Luc’s Bistro offers guests an authentic taste of down-home Southern cuisine. Try dishes like Crispy Crab Cakes with Avocado Cilantro, which take Southern flare and meld it with a California twist. Ongoing specials pop up daily to switch the mood for returning visitors while allowing newcomers to sample unique creations from Luc’s talented chefs. Cozy and casual, the “bistro-esque” dining room invites guests to dine with friends, family, or their significant other. Who says that a bistro has to serve only French cuisine? Luc’s Bistro shows patrons that a restaurant can create its own flare by taking different styles and consummating a brand new approach on food.Read More ...
Venturing back into Poway for a visit to the charming dining spot, Luc’s Bistro, brings about a reverie of memory of the years I spent in the quiet parts of San Diego. My childhood evolved right alongside the growth of the former sleepy towns of Mira Mesa and Poway, with each year to date bringing something new and exciting along the main boulevards. In these neighboring towns, strip malls were my way of life, and when the next big chain maneuvered into the communities, I doubt I’d be the only one to say it would also finagle its way into my heart (wherein Panera will always have a special place). But it wasn’t until I up and left my beloved Mira Mesa neighborhood for college that I began to realize San Diego was much, much bigger than the little congregations of 1990s Spanish style homes with which I was all too familiar. I’ve now lived all over this city, and I must say, as much as some things change, a lot of things stay the same. The lawns are still trimmed; the bougainvillea hedges are just as cheery. And the culinary scene is just as ordinary. With little sparking the interest of anyone looking to eat somewhere that doesn’t have over six hundred locations, quality dining is an endangered species in such parts. But, if I’ve learned anything from suburbia, it’s the tendency to hunt out little treasures unseen. In regards to your hometown, it’s inevitable that you’ll search for those components that make it special, the secret spots you can’t help but want to covet for yourself. Trust me, I’ve mastered it. Being back in my childhood town, I’m thankfully still discovering those small surprises. Most recently, I was lucky enough to come across the modest gem that is Luc’s Bistro in Poway.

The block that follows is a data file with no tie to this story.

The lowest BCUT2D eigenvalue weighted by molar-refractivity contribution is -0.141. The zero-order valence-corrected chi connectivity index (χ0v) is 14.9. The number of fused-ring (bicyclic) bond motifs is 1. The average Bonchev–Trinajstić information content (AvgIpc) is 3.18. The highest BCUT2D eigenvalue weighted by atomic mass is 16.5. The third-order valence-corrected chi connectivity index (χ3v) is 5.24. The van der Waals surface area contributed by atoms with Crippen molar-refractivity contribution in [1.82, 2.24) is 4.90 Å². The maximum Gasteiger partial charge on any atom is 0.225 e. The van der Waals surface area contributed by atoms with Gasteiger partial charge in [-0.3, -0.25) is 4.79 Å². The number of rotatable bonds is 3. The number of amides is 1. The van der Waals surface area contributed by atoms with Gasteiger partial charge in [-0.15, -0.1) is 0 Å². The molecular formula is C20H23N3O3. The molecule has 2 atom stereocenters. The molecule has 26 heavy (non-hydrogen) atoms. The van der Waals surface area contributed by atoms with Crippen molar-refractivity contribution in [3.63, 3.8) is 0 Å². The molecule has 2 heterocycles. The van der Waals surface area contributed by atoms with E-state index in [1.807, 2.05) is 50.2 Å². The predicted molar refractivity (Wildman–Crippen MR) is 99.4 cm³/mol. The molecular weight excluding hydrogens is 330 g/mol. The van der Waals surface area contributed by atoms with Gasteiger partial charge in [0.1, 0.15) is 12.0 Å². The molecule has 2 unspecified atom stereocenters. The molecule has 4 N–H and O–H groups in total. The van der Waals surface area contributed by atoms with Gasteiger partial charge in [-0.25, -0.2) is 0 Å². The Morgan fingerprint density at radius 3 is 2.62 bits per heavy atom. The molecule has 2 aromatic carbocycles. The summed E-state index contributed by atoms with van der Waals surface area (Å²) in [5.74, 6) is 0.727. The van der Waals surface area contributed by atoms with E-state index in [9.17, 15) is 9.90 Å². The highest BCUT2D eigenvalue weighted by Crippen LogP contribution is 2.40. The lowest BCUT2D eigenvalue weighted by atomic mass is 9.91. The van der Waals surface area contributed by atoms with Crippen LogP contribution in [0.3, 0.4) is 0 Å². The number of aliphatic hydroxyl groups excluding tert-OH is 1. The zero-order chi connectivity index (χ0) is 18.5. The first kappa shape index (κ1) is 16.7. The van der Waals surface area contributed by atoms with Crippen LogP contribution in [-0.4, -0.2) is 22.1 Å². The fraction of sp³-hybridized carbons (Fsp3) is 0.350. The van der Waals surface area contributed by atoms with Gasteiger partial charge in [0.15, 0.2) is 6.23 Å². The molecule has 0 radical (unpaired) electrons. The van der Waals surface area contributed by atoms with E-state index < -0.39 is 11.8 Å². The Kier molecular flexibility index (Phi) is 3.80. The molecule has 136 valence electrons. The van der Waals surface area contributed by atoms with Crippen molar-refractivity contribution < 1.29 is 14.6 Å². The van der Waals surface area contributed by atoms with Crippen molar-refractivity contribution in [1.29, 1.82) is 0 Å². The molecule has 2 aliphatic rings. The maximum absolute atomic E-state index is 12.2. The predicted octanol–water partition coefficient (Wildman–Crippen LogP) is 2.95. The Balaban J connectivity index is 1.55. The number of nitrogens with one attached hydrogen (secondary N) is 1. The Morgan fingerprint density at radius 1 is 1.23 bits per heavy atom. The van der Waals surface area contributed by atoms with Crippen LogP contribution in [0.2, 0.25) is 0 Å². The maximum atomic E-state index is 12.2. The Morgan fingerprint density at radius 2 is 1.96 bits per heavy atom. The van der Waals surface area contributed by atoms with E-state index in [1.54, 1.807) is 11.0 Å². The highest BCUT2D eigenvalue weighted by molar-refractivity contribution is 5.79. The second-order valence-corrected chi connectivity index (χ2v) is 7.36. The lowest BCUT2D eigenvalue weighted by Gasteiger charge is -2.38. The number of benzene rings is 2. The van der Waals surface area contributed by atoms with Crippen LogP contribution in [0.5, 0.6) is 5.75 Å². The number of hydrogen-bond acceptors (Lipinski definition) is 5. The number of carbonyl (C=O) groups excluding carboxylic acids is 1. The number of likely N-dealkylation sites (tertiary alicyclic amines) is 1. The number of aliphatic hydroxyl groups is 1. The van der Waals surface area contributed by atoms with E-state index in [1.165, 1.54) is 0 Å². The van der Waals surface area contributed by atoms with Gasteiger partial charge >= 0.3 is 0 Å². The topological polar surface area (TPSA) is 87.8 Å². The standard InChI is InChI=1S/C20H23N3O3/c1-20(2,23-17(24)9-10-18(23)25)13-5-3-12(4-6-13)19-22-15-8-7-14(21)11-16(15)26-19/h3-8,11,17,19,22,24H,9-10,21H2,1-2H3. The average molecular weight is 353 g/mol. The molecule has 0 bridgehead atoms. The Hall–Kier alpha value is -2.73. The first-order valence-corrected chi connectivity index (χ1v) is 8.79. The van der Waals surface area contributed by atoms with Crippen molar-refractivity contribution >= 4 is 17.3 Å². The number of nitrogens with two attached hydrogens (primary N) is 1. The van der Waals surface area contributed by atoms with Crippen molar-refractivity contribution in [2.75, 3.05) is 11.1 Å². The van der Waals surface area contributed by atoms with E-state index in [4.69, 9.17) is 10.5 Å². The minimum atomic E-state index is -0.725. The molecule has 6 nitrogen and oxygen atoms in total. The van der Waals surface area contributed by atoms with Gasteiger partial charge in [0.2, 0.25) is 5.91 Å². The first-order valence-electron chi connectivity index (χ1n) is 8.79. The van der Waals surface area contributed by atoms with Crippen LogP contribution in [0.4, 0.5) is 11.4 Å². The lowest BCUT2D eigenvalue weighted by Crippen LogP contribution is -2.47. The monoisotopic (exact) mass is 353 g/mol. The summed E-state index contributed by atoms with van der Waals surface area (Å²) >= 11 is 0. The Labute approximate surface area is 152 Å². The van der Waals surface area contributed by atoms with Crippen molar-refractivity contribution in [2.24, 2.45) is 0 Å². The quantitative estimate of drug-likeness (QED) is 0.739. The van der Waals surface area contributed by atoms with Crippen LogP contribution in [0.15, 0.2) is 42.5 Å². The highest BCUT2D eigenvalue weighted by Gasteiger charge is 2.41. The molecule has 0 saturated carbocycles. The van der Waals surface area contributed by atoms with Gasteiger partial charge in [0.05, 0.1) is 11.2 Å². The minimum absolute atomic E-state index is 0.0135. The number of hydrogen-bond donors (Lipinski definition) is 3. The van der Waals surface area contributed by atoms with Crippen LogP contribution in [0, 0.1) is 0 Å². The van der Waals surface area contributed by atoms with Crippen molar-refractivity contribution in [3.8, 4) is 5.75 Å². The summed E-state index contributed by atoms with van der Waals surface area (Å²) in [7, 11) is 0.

Opening its doors three years ago, the restaurant has become a favorite for locals and commuters alike, all looking to get their piece of traditional Southern food in southern California. Nestled in one of the area’s many bustling shopping centers right off Poway Road, Luc’s stands out from its nearby tenants. Simply walking towards the restaurant from the convenient lot, I can see the vicinity is full of families shuffling in and out, making for a lively setting already.
Unique to more than just east Poway, Luc’s serves up classic Americana with the hominess of the South and elegant hints of Parisian flair. Manager Vanessa Donato greets my guest and me kindly as we pop in one evening to sample some of this matchless cuisine. I’m immediately bathed in the warm lighting and flickering candles, with the soft sway of jazz piano humming around us. In conjunction with our smiling hostess, the welcoming ambience is set in an instant. We’re brought to our candlelit table dressed in white linen, set right underneath the daily specials chalkboard, lovingly changed to denote signature dishes (such as the popular Linguini and Fish and Chips) offered up that day. A quick glance at the board’s various options, and I begin to feel like Luc’s Bistro has a lot more in store for my palate than I originally anticipated.
After discovering Vanessa has been with the restaurant since day one, we decide to let her handle our spread for the evening. She cheerfully starts us off right with a refreshing Cadillac Margarita she skillfully whips up behind the small bar, which is backset in the spacious dining room. A singular sip is filled with bite and backed with citrusy sweetness. She brings a nice pour of Grand Marnier (which is what ups it to “Cadillac” status) on the side to let me decide how crazy I want to get with my crisp beverage. I decide to go for it, and I am quite glad I did. My guest and I continue to sip as Vanessa whisks away to get our first few starters.